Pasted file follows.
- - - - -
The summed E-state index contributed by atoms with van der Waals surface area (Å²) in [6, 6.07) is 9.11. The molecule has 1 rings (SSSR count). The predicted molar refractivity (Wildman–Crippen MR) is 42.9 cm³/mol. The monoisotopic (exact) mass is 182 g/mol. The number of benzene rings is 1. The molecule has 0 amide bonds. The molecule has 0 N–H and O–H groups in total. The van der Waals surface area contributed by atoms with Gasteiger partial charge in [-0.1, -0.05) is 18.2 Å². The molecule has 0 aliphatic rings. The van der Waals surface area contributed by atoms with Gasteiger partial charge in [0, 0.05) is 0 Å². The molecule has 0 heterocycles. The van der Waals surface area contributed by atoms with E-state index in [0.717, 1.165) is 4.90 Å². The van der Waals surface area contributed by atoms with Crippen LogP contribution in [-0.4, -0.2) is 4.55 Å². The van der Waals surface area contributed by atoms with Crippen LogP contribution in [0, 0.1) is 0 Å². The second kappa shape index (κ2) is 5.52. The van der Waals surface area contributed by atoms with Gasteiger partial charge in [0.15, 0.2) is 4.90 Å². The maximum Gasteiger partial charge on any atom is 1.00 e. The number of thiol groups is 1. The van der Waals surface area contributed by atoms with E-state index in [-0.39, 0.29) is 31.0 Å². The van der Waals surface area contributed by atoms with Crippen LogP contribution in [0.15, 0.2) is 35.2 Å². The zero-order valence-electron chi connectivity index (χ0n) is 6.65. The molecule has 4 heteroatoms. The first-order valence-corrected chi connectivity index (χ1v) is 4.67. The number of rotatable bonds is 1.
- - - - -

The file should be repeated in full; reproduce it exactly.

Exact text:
The summed E-state index contributed by atoms with van der Waals surface area (Å²) in [6, 6.07) is 9.11. The molecule has 1 rings (SSSR count). The predicted molar refractivity (Wildman–Crippen MR) is 42.9 cm³/mol. The monoisotopic (exact) mass is 182 g/mol. The number of benzene rings is 1. The molecule has 0 amide bonds. The molecule has 0 N–H and O–H groups in total. The van der Waals surface area contributed by atoms with Gasteiger partial charge in [-0.1, -0.05) is 18.2 Å². The molecule has 0 aliphatic rings. The van der Waals surface area contributed by atoms with Gasteiger partial charge in [0, 0.05) is 0 Å². The molecule has 0 heterocycles. The van der Waals surface area contributed by atoms with E-state index in [0.717, 1.165) is 4.90 Å². The van der Waals surface area contributed by atoms with Crippen LogP contribution in [-0.4, -0.2) is 4.55 Å². The van der Waals surface area contributed by atoms with Crippen LogP contribution in [0, 0.1) is 0 Å². The second kappa shape index (κ2) is 5.52. The van der Waals surface area contributed by atoms with Gasteiger partial charge in [0.15, 0.2) is 4.90 Å². The maximum Gasteiger partial charge on any atom is 1.00 e. The number of thiol groups is 1. The van der Waals surface area contributed by atoms with E-state index in [-0.39, 0.29) is 31.0 Å². The van der Waals surface area contributed by atoms with Crippen LogP contribution in [0.15, 0.2) is 35.2 Å². The zero-order valence-electron chi connectivity index (χ0n) is 6.65. The molecule has 4 heteroatoms. The first-order valence-corrected chi connectivity index (χ1v) is 4.67. The number of rotatable bonds is 1.